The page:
Zagreb is a lively place for a city of fewer than a million people. Not just a stopover for those trying to get to the beach, Croatia’s capital offers numerous attractions. The downtown pedestrian zones were busy with shoppers, strolling tourists, and cafe goers of all sorts. We enjoyed the large daily farmers market, detailed architecture, multiple parks, and sweeping views from the hills above the city.
Zagreb is also a city of contrasts, which serves to give it some character but also hides some of its charms. Along with the shaded parks are wide open squares that bake in the sun. The architecture can be either outstanding or unsightly depending on which way you turn. The popular parts are busy with tourists, but just a few blocks away there are deserted wooded hiking paths heading into the hills. In short, it can take some time to find the best parts, but Zagreb provides plenty of options.
The city is still recovering from a major earthquake that struck in March of 2020. This natural disaster resulted in extensive damage to many of the city’s historic buildings. To date, much of this damage is still in the process of being fixed. The tremors caused one of the two spires on the Zagreb Cathedral to break completely off and tumble to the square below. It was still closed to visitors during our visit. Also shuttered for repairs were the Mimara Museum and the Art Pavilion, two of the largest art museums. Luckily the collections were undamaged, but the buildings remain unsafe for visitors at this time.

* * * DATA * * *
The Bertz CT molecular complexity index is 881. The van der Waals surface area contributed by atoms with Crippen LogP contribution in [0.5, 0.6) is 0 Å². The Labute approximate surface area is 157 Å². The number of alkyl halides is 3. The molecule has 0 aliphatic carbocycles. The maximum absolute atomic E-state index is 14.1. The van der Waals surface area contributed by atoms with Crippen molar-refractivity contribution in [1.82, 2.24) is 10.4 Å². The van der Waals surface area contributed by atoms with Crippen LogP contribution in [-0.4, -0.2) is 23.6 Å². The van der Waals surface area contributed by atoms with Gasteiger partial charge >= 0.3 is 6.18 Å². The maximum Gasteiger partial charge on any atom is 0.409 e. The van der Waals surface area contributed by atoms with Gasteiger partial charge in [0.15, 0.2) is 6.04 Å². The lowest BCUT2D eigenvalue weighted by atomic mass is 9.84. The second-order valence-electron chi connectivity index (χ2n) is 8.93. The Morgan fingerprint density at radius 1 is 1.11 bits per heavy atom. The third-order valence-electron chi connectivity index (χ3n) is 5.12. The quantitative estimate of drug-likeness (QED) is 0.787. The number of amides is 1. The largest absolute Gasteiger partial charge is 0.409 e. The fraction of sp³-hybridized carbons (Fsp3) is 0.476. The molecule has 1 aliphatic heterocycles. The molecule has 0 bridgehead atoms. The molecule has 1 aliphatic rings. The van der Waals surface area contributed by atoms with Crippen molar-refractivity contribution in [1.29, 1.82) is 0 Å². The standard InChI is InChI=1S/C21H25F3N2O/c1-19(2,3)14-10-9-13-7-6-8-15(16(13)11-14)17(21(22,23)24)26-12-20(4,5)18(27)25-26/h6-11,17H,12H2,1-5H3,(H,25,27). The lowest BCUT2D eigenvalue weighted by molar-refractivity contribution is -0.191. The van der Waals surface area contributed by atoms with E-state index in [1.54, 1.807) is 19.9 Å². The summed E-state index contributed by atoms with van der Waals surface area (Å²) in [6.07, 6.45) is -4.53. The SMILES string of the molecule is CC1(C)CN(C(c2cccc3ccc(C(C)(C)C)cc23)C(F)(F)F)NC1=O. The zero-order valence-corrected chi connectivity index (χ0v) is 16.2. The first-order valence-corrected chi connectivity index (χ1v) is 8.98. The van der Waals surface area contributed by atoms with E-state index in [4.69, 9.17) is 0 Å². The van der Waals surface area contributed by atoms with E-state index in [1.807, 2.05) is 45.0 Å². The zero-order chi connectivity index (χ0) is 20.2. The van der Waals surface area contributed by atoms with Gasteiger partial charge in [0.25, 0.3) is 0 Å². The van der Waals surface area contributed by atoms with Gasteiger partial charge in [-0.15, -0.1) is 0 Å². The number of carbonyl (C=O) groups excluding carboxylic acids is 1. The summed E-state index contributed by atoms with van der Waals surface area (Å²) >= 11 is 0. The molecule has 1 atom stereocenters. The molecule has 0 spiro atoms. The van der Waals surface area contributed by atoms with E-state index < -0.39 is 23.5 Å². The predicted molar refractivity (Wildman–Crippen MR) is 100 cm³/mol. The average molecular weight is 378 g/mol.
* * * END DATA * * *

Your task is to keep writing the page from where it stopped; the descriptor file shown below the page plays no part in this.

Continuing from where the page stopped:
These closures put a little bit of a damper on our Zagreb stay, but we still found lots of things to do. There are numerous options, but some are pretty gimmicky, like the Museum of Hangovers or the Museum of Illusions. Those seem to exist solely to separate tourists from their money. We tried to pick the best remaining art museums and then spent a lot of time outdoors. Here are my picks for the top things to see and do that are currently open.
Naive Art Museum